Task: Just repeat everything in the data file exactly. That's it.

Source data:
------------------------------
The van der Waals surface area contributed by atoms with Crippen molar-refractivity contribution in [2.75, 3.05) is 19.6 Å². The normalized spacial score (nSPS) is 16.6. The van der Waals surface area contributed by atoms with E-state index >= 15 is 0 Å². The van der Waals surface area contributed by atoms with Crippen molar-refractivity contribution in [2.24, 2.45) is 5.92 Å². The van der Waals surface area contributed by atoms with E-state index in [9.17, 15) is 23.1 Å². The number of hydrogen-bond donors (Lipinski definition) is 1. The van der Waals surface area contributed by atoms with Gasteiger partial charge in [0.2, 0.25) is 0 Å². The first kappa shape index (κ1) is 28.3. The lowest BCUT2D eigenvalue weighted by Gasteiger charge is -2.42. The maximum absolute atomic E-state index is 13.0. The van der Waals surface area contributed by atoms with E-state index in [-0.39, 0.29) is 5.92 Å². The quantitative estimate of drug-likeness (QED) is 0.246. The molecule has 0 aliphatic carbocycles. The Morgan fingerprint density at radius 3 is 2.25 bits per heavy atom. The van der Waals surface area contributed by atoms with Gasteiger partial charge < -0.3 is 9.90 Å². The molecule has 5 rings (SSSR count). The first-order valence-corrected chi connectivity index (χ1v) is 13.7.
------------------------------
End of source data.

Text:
The van der Waals surface area contributed by atoms with Crippen molar-refractivity contribution in [2.75, 3.05) is 19.6 Å². The normalized spacial score (nSPS) is 16.6. The van der Waals surface area contributed by atoms with E-state index >= 15 is 0 Å². The van der Waals surface area contributed by atoms with Crippen molar-refractivity contribution in [2.24, 2.45) is 5.92 Å². The van der Waals surface area contributed by atoms with E-state index in [9.17, 15) is 23.1 Å². The number of hydrogen-bond donors (Lipinski definition) is 1. The van der Waals surface area contributed by atoms with Gasteiger partial charge in [0.2, 0.25) is 0 Å². The first kappa shape index (κ1) is 28.3. The lowest BCUT2D eigenvalue weighted by Gasteiger charge is -2.42. The maximum absolute atomic E-state index is 13.0. The van der Waals surface area contributed by atoms with E-state index in [-0.39, 0.29) is 5.92 Å². The quantitative estimate of drug-likeness (QED) is 0.246. The molecule has 0 aliphatic carbocycles. The Morgan fingerprint density at radius 3 is 2.25 bits per heavy atom. The van der Waals surface area contributed by atoms with Gasteiger partial charge < -0.3 is 9.90 Å². The molecule has 5 rings (SSSR count). The first-order valence-corrected chi connectivity index (χ1v) is 13.7.